This paper will discuss these phases, their effects on the Aborigines and Australia, and the future of Australian race relations. Introduction Investigation into the treatment of and government policies enacted against the Aborigines is an important issue because not many know about the history of these people. Just recently, social scientists have started looking into this area. Furthermore, many people believe that the concept of racial inequality has all but disappeared in the world. By examining the case of the Aborigines, it can show what work still needs to be done in order for there to be true equality for indigenous peoples.
At this point in time there is no guarantee that the Aboriginal culture will survive the test of time as the future of Australia goes on. The laws that replaced the Aboriginal traditions have permanently damaged the culture of the Indigenous people. In Follow the Rabbit-Proof Fence, the major portion of the story is about the resilience of three young half-caste aboriginal girls who were taken from their families by white men and their laws. “The white settlers were a protected species, they were safe with their own laws and had police and soldiers to enforce these rules” (Pilkington 15). When the British brought their laws over to Australia, they assumed it would be necessary to enforce it throughout the land they claimed, and over the Aboriginal people.
They fought against these racial views by protesting to raise the issue of equal rights for the indigenous people. The fre... ... middle of paper ... ...al activist groups and the aboriginal people. The freedom rides, wave hill walk off and day of mourning petition definitely sent a message to the government of Australia that not only do the aboriginal people want equal rights but many white Australians wanted this for them as well. In conclusion the freedom rides were most definitely one of the main reasons why the aboriginal people today are not secluded from normal society and singled out because of their skin colour. Now the aboriginal people have equal rights as any everyday Australian and have the right to elect the leader of their choosing and not having to go along with everything the white men say.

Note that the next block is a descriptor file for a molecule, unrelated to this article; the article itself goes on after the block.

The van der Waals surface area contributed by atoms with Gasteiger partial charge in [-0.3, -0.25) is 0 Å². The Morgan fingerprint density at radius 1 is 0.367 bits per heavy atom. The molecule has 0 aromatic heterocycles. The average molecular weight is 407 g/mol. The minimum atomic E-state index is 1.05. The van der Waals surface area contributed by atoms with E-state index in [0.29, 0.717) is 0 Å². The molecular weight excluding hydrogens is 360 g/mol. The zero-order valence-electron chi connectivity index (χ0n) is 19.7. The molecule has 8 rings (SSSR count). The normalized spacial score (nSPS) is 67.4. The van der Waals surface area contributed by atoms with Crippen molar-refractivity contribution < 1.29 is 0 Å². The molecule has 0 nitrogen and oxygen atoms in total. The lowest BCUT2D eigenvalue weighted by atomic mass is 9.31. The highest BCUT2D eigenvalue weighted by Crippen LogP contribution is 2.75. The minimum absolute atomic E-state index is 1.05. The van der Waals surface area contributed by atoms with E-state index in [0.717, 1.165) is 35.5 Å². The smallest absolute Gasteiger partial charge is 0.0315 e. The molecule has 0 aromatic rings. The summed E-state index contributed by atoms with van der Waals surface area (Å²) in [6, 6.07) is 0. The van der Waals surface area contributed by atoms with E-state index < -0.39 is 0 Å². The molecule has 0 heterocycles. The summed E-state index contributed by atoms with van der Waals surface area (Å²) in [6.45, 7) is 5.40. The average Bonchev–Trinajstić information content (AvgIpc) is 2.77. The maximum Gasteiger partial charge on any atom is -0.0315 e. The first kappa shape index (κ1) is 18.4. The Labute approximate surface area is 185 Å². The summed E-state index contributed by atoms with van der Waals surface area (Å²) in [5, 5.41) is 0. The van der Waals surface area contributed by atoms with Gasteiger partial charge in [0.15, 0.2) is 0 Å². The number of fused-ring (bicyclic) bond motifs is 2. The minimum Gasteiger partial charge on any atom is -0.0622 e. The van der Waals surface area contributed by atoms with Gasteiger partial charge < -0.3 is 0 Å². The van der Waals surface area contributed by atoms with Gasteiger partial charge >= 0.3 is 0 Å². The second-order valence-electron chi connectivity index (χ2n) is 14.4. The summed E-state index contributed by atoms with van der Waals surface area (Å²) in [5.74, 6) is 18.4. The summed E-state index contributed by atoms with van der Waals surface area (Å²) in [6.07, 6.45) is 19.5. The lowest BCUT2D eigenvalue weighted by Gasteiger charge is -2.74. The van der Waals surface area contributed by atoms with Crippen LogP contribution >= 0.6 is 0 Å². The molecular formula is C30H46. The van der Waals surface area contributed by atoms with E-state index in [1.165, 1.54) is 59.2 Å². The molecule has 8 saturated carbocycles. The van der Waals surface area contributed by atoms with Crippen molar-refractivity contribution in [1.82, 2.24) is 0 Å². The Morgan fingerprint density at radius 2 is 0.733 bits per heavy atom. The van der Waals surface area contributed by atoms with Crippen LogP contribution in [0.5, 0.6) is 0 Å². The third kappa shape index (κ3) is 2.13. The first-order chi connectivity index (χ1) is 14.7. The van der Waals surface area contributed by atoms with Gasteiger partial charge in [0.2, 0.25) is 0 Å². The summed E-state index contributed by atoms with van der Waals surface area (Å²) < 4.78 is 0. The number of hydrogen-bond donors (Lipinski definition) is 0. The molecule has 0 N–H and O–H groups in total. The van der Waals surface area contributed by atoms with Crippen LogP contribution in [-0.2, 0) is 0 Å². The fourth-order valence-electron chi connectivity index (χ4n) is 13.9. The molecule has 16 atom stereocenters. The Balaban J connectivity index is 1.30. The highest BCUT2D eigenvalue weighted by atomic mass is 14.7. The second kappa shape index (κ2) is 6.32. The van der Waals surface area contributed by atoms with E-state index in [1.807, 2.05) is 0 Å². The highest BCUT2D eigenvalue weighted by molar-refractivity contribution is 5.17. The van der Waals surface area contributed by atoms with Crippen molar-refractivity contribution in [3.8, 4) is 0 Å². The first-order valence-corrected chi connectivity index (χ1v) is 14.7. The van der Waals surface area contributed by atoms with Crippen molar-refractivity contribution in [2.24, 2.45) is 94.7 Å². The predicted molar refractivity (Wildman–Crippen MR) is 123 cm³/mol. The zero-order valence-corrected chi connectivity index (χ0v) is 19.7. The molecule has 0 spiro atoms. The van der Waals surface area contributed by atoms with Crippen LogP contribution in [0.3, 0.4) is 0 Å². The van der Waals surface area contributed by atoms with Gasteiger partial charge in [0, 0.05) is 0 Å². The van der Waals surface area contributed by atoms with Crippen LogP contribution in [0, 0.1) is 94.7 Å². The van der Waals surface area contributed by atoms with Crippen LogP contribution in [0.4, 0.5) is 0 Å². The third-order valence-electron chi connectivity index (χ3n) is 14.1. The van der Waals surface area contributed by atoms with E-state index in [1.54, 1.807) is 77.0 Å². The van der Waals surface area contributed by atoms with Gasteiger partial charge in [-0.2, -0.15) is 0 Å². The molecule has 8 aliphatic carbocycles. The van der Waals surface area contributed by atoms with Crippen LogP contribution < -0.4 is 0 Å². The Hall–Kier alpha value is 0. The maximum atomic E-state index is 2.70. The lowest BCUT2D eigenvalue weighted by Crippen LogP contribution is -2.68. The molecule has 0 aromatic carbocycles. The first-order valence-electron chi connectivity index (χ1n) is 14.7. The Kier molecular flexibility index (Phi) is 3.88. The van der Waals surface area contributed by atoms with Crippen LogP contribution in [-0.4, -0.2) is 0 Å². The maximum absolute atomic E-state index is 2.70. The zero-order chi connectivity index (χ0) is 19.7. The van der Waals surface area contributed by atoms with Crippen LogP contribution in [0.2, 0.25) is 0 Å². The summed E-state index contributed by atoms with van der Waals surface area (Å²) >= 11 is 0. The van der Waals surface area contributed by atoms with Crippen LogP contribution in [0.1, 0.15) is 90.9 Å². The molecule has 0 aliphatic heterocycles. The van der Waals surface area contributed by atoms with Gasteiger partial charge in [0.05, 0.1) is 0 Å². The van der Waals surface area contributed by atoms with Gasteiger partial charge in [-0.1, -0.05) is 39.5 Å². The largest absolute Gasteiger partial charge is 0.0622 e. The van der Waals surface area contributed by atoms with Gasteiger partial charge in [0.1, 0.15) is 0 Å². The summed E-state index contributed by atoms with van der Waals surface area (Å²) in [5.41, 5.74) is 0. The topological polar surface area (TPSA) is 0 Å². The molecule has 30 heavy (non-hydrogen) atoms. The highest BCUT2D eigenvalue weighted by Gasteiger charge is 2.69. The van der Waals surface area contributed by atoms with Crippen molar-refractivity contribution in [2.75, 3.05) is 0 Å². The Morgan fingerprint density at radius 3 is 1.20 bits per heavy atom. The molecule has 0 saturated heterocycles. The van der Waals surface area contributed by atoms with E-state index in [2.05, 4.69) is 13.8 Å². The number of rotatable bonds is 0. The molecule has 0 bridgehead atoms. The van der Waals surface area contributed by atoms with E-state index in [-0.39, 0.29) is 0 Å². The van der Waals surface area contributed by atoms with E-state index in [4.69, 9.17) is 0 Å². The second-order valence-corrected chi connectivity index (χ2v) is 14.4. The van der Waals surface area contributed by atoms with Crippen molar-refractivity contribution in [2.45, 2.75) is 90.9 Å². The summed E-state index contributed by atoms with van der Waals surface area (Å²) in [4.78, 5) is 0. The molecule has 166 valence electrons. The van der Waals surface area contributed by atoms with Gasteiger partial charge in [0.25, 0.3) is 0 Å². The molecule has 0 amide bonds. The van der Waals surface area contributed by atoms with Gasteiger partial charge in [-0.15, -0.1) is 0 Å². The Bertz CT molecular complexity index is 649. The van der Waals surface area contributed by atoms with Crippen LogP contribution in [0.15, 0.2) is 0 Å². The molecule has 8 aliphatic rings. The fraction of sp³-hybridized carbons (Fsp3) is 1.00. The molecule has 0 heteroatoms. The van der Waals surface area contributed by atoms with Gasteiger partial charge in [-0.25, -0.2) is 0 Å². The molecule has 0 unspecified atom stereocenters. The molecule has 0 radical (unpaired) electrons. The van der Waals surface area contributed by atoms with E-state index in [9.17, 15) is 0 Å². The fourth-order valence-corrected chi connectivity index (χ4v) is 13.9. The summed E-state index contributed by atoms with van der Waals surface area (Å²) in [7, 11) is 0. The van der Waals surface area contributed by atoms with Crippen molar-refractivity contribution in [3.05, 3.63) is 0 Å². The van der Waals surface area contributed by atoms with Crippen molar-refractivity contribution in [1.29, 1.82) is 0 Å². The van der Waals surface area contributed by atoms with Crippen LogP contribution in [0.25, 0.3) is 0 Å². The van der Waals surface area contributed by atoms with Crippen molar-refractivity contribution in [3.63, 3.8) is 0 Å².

Australian history shows that from the time of early colonisation in Australia, Aboriginal people were subjected to, harsh discrimination, dispossessed of their land, exiled from white society, and were inadequately acknowledged in the Australian constitution (Foley, G. (2011). The start of Aboriginal Australians seeking social justice for their human and civil rights was the establishment of the first Aboriginal political organisation known as the Australian Aboriginal Progressive Association (AAPA) in 1924 and was renamed the Aboriginal Progressive Association (APA) in 1936 (Foley, G. (2011). The APA was formed by two aboriginal wharf labours Fred Maynard and Tom Lacey were greatly influenced by racial movements coming from America and were focused on establishing racial pride, self esteem, self reliance and the independence of Aboriginal people (Foley, G., & Anderson, T. 2006). In 1936 the Australian Aboriginal League (AAL) was established in Melbourne by and in 1938 the two associations joined together to organised one of the first Aboriginal protests (Foley, G. 2011). The Aboriginal peoples day of mourning was the in response to the one... ... middle of paper ... ...
They thought this way because of the major differences between the Aboriginal ways of life and the Colonial ways of life. The Aborigines’ simple tools and lack of material items led to the colonists’ ignorance towards the economy and life style of the Aborigines’. Within a short amount of time, the population of Aborigines dropped by hundreds of thousands. Through the expansion of the British colonists, the Aborigines were no longer a free people and were pushed to fight for their liberty. The British invasion of Australia led to many violent battles and ra... ... middle of paper ... ...able children and juvenile offenders.